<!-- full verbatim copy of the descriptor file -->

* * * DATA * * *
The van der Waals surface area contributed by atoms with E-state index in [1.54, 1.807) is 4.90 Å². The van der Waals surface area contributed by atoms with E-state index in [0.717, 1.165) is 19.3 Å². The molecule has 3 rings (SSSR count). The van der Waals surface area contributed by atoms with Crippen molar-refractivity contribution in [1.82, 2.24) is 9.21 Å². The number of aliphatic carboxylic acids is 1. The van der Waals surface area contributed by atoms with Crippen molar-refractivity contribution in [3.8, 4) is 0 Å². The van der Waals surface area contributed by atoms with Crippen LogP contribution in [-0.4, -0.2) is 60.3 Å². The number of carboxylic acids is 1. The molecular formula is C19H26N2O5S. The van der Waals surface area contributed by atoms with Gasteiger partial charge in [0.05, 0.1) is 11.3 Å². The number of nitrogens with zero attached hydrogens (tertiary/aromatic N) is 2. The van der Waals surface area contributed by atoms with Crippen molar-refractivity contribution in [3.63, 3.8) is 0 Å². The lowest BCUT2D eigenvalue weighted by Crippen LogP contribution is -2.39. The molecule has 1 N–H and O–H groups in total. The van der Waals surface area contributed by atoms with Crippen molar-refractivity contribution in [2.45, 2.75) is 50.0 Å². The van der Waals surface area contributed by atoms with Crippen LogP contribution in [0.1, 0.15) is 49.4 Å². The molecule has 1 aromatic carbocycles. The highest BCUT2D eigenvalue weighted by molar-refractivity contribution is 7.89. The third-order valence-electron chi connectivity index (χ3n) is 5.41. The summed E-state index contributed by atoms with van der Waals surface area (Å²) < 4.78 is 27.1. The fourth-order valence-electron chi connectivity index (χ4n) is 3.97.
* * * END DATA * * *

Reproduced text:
The van der Waals surface area contributed by atoms with E-state index in [1.54, 1.807) is 4.90 Å². The van der Waals surface area contributed by atoms with E-state index in [0.717, 1.165) is 19.3 Å². The molecule has 3 rings (SSSR count). The van der Waals surface area contributed by atoms with Crippen molar-refractivity contribution in [1.82, 2.24) is 9.21 Å². The number of aliphatic carboxylic acids is 1. The van der Waals surface area contributed by atoms with Crippen molar-refractivity contribution in [3.8, 4) is 0 Å². The van der Waals surface area contributed by atoms with Crippen LogP contribution in [-0.4, -0.2) is 60.3 Å². The number of carboxylic acids is 1. The molecular formula is C19H26N2O5S. The van der Waals surface area contributed by atoms with Gasteiger partial charge in [0.05, 0.1) is 11.3 Å². The number of nitrogens with zero attached hydrogens (tertiary/aromatic N) is 2. The van der Waals surface area contributed by atoms with Crippen molar-refractivity contribution in [3.63, 3.8) is 0 Å². The lowest BCUT2D eigenvalue weighted by Crippen LogP contribution is -2.39. The molecule has 1 N–H and O–H groups in total. The van der Waals surface area contributed by atoms with Crippen molar-refractivity contribution in [2.45, 2.75) is 50.0 Å². The van der Waals surface area contributed by atoms with Crippen LogP contribution in [0.1, 0.15) is 49.4 Å². The molecule has 1 aromatic carbocycles. The highest BCUT2D eigenvalue weighted by molar-refractivity contribution is 7.89. The third-order valence-electron chi connectivity index (χ3n) is 5.41. The summed E-state index contributed by atoms with van der Waals surface area (Å²) < 4.78 is 27.1. The fourth-order valence-electron chi connectivity index (χ4n) is 3.97.